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Court of Appeal, Second District, Division 4, California.

The PEOPLE, Plaintiff and Respondent, v. Nardell Ulysses CARTER, Defendant and Appellant.

The PEOPLE, Plaintiff and Respondent, v. Lewis BROWN and Nardell Ulysses Carter, Defendants and Appellants.

Cr. 29901 and Cr. 30185.

Decided: December 14, 1977

Paul Halvonik, State Public Defender, Charles M. Sevilla, Chief Asst. State Public Defender, Richard A. Curtis and Paul D. Fogel, Deputy State Public Defenders, under appointment by the Court of Appeal, for defendant and appellant Carter. Alan M. Oller, Los Angeles, under appointment by the Court of Appeal, for defendant and appellant Brown. Evelle J. Younger, Atty. Gen., Jack R. Winkler, Chief Asst. Atty. Gen., S. Clark Moore, Asst. Atty. Gen., Frederick R. Millar, Jr., and Alexander W. Kirkpatrick, Deputy Attys. Gen., for plaintiff and respondent.

In case 30185, defendant Carter appeals from the judgment following his conviction of one count of forgery (Pen.Code, s 470) and three counts of possession of a completed check with intent to defraud (Pen.Code, s 475a). In the same case, defendant Brown pleaded guilty to one count of forgery (Pen.Code, s 470) and appeals under Penal Code section 1538.5, subdivision (m), for a review of a search and seizure issue.

In case 29901 defendant Carter appeals from an order revoking probation and ordering execution of a prison sentence which had been imposed and suspended in 1974.

The only novel issue to be discussed is whether the simultaneous possession of several checks may constitute multiple violations of Penal Code section 475a.1 We have concluded that in this case there was only one such offense.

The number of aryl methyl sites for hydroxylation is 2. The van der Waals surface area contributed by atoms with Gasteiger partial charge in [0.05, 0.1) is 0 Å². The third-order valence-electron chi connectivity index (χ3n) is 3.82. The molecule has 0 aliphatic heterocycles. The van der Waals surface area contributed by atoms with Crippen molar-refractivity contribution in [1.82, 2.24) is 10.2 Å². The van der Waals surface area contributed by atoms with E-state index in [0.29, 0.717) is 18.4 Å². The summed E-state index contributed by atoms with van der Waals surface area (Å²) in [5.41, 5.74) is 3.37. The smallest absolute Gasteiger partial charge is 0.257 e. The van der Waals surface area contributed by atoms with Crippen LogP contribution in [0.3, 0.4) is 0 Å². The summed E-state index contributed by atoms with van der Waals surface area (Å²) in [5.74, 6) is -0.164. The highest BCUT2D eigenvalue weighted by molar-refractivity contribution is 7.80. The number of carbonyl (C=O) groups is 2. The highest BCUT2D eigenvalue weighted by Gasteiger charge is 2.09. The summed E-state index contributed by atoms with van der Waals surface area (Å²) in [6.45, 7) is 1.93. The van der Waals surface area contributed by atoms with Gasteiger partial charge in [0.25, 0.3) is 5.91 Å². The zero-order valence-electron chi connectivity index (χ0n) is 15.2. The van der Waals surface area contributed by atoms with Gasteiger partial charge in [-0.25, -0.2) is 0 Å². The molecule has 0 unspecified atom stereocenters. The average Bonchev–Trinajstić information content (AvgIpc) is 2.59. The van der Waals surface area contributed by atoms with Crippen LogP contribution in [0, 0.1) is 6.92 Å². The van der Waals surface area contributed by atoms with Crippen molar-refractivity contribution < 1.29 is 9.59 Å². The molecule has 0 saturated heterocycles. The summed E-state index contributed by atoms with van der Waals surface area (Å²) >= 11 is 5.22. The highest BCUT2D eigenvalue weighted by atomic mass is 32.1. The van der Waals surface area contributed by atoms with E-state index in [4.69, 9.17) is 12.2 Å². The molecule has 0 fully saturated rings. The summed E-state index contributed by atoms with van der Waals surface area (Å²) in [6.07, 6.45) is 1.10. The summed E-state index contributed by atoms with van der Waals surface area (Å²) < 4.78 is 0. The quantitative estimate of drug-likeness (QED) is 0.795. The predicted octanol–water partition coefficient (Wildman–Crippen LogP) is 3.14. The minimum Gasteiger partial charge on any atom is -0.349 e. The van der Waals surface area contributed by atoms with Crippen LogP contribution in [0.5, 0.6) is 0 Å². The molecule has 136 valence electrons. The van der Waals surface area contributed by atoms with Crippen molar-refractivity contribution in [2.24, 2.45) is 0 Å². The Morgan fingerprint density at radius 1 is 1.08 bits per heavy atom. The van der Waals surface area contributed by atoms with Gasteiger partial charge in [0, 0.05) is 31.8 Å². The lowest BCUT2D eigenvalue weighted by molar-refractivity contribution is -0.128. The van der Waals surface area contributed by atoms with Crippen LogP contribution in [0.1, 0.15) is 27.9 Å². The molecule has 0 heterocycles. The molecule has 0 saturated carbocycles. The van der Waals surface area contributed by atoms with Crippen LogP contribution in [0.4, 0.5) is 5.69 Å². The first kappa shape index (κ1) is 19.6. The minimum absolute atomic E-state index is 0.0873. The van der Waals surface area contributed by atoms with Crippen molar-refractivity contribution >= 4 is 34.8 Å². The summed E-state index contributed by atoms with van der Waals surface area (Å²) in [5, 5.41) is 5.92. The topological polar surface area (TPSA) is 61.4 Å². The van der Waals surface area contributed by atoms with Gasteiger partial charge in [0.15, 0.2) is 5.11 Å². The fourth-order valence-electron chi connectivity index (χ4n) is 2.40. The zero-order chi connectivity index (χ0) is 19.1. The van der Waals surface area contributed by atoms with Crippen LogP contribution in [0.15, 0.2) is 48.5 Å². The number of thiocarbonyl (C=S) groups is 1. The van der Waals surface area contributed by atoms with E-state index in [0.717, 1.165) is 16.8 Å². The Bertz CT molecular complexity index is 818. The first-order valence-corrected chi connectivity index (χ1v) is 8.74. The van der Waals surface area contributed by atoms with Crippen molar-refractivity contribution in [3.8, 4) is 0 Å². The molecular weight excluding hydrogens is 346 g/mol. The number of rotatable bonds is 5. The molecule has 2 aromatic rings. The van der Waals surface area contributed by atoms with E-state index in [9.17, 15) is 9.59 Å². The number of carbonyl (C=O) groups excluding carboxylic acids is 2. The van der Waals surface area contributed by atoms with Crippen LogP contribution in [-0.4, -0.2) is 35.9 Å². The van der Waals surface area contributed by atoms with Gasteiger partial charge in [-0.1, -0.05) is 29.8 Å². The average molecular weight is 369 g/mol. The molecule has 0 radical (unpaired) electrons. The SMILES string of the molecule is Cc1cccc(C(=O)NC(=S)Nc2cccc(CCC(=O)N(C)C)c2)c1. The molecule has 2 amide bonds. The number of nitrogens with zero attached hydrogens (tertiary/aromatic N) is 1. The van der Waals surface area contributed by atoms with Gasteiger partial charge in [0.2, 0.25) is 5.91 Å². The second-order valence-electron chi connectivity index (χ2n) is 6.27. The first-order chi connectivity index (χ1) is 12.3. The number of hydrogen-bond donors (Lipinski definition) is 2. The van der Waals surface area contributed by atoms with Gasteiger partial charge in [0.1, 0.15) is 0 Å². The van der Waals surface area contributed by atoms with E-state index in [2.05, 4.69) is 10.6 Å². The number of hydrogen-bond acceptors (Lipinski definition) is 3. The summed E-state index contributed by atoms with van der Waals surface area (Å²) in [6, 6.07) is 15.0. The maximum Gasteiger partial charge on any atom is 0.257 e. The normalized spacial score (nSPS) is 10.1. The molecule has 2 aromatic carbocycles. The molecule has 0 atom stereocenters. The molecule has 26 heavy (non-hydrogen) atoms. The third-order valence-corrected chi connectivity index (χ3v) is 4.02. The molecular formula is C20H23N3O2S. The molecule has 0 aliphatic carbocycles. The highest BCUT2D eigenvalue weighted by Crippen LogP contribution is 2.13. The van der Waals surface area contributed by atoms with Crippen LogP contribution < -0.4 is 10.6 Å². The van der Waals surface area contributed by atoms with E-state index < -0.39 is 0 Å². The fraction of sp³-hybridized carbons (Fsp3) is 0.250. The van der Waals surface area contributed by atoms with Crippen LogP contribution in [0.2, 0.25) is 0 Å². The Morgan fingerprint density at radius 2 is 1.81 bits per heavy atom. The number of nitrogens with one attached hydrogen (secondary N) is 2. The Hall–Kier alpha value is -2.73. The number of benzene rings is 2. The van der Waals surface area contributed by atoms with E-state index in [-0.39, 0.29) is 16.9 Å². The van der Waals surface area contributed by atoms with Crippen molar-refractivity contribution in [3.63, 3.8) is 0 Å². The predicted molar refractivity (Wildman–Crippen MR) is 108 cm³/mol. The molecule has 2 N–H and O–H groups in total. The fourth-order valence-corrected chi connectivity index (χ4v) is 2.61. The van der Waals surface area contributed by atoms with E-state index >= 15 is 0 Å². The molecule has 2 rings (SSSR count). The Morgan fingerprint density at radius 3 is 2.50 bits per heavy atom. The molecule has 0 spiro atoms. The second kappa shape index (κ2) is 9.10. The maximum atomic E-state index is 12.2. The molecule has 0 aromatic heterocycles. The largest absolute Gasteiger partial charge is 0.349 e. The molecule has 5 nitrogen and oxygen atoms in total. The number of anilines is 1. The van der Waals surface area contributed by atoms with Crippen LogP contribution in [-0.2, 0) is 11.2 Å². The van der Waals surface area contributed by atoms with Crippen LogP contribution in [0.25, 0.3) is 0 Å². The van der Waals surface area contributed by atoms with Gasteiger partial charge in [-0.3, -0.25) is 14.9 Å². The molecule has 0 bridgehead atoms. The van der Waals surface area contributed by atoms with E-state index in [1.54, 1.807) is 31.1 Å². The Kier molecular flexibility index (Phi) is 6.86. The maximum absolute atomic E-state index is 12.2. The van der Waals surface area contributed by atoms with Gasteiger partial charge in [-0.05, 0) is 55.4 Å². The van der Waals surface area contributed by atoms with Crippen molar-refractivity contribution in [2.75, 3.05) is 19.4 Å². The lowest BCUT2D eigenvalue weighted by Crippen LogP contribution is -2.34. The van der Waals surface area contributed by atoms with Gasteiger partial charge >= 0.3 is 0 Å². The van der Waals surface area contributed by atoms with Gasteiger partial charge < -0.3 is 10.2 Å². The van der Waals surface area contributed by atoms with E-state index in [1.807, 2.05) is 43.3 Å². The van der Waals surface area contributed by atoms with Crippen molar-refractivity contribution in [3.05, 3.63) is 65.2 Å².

The search and seizure.

On the afternoon of July 13, 1976, two officers went to a shopping center in response to a report that two men had attempted to pass a stolen check at a food market. They were given a physical description of the two men, and were told the men would be found in a drug store in the same shopping center. At the drug store they were told that earlier in the day a woman had been arrested there for attempting to pass a xerographic copy of a prescription, and that two men had later come into the store asking for her. The description given for those men corresponded with the descriptions from the market. The market manager supplied the license number of the automobile in which the men had departed.

A short time later the described vehicle returned to the shopping center parking area. The two occupants met the descriptions which had been given. Defendant Carter was driving and defendant Brown was seated alongside him. As Carter stepped out of the car Brown reached into his pockets and appeared to take out things which he placed under the dashboard. This procedure was repeated rapidly. The officer, who had had training in the effects of drug usage, observed that Carter's appearance and behavior indicated the influence of an opiate. Brown was asked to step out, and the officer formed the same opinion of his condition. Both were arrested for being under the influence of an opiate in violation of Health and Safety Code section 11550.